As a language, C is fairly close to the hardware. The
matter of promotion is one place where the hardware becomes
more visible to the programmer than it is elsewhere, and
sometimes more troublesome, too.

#include <stdio.h>
#include <stdlib.h>
int main(void)
{
int i, a, b, d;
char c;
short e;

i = 0xFFFFFE3C;
c = i;
e = i;
a = sizeof(i);
b = sizeof(c);
d = sizeof(e);
printf("ints: %d while chars: %d and shorts: %d\n", a, b, d);
printf("c is %c\n", c);
printf("e is %hd\n", e);
return 0;
}
/* end source */
Am I getting closer to your point here, or closer to the confusion? The
char becomes '3C' and the short 'FE3C' frank
Jun 10 '06 #13

P: n/a
Eric Sosman wrote:

Frederick Gotham wrote On 06/09/06 16:59,:
Ben Pfaff posted:
The operand of ~ is subject to the integer promotions, which
means that the `unsigned char' value 0 is converted to int (or,
possibly, to unsigned int) before the complement happens.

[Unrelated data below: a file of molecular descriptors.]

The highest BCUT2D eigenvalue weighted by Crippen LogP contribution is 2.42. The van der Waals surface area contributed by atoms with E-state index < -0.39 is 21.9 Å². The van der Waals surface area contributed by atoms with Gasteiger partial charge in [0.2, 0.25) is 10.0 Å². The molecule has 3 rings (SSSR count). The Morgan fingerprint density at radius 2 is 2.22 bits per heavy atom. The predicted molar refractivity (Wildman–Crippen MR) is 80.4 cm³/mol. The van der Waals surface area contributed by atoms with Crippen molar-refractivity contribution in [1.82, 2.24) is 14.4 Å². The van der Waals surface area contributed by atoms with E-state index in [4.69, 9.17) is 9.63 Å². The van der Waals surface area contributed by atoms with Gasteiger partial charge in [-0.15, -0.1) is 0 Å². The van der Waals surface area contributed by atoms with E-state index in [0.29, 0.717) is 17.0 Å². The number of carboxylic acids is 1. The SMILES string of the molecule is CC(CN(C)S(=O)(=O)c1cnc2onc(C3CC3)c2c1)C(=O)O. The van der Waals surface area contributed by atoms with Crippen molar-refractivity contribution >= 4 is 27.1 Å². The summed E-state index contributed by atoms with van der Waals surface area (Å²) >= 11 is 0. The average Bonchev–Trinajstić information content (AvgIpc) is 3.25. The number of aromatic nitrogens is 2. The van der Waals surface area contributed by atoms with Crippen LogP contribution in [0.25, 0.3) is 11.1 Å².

Is there any sort of guide I can read which would show me when and why
integer promotion happens?


Well, there's the Standard ...

Informally, when a "narrow" integer is used as an operand
or is passed to a function without a prototype or is passed as
one of the "..." arguments to a variable-argument function,
the value is first promoted to int or to unsigned int. But
let's not rush ahead: First, what's a "narrow" type?

Formally, the types subject to promotion are those whose
"rank" is less than that of int. Informally, these are the
types with "fewer bits" than int: char and short (on most
systems), bit-fields with small widths, and all of these in
both signed and unsigned flavors. If the compiler decides not
to use full-sized ints for some enum types, they are also
subject to promotion. In C99, the promotable list adds _Bool
and perhaps some implementation-defined narrow types that the
Standard doesn't enumerate.

All right, those are the types that get promoted. What
do they get promoted to? The rule is straightforward:

- If all the possible values of a "narrow" type can be
represented by an int, the type promotes to int.

- Otherwise, the type promotes to unsigned int.

The potentially tricky part is that stuff about ranges,
because the range of values a particular type can represent is
up to the implementation (subject to some requirements), and
the ranges vary from one implementation to another. Let's
work through a few examples.